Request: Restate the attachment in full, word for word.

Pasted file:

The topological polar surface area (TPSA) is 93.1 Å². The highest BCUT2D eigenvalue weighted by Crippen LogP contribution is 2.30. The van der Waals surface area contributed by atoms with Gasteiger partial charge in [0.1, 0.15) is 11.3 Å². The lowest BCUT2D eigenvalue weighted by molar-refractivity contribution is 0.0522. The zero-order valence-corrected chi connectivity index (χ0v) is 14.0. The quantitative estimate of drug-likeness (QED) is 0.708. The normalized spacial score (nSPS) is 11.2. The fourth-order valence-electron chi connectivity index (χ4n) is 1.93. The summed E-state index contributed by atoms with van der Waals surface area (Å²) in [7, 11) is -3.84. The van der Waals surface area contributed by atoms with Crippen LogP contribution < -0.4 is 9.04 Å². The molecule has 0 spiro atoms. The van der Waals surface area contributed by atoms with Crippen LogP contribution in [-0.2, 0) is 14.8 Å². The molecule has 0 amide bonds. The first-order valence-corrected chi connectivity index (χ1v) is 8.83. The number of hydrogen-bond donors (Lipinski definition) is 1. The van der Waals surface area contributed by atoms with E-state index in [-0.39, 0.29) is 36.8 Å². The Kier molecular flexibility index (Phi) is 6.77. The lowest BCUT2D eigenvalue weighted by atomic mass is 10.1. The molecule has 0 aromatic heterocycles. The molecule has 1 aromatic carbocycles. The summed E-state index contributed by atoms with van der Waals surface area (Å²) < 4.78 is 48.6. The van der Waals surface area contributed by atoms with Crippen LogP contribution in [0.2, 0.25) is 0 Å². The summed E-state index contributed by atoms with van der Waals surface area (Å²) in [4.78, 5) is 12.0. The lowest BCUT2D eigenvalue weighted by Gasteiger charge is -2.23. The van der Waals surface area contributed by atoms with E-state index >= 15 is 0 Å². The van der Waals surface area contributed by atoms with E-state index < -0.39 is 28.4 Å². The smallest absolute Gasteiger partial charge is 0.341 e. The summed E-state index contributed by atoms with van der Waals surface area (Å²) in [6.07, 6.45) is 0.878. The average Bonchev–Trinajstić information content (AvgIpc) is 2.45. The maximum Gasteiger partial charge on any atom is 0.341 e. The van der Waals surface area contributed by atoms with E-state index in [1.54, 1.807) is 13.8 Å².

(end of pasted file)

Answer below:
The topological polar surface area (TPSA) is 93.1 Å². The highest BCUT2D eigenvalue weighted by Crippen LogP contribution is 2.30. The van der Waals surface area contributed by atoms with Gasteiger partial charge in [0.1, 0.15) is 11.3 Å². The lowest BCUT2D eigenvalue weighted by molar-refractivity contribution is 0.0522. The zero-order valence-corrected chi connectivity index (χ0v) is 14.0. The quantitative estimate of drug-likeness (QED) is 0.708. The normalized spacial score (nSPS) is 11.2. The fourth-order valence-electron chi connectivity index (χ4n) is 1.93. The summed E-state index contributed by atoms with van der Waals surface area (Å²) in [7, 11) is -3.84. The van der Waals surface area contributed by atoms with Crippen LogP contribution < -0.4 is 9.04 Å². The molecule has 0 spiro atoms. The van der Waals surface area contributed by atoms with Crippen LogP contribution in [-0.2, 0) is 14.8 Å². The molecule has 0 amide bonds. The first-order valence-corrected chi connectivity index (χ1v) is 8.83. The number of hydrogen-bond donors (Lipinski definition) is 1. The van der Waals surface area contributed by atoms with E-state index in [-0.39, 0.29) is 36.8 Å². The Kier molecular flexibility index (Phi) is 6.77. The lowest BCUT2D eigenvalue weighted by atomic mass is 10.1. The molecule has 0 aromatic heterocycles. The molecule has 1 aromatic carbocycles. The summed E-state index contributed by atoms with van der Waals surface area (Å²) < 4.78 is 48.6. The van der Waals surface area contributed by atoms with Crippen LogP contribution in [0.2, 0.25) is 0 Å². The summed E-state index contributed by atoms with van der Waals surface area (Å²) in [4.78, 5) is 12.0. The lowest BCUT2D eigenvalue weighted by Gasteiger charge is -2.23. The van der Waals surface area contributed by atoms with E-state index >= 15 is 0 Å². The van der Waals surface area contributed by atoms with E-state index < -0.39 is 28.4 Å². The smallest absolute Gasteiger partial charge is 0.341 e. The summed E-state index contributed by atoms with van der Waals surface area (Å²) in [6.07, 6.45) is 0.878. The average Bonchev–Trinajstić information content (AvgIpc) is 2.45. The maximum Gasteiger partial charge on any atom is 0.341 e. The van der Waals surface area contributed by atoms with E-state index in [1.54, 1.807) is 13.8 Å².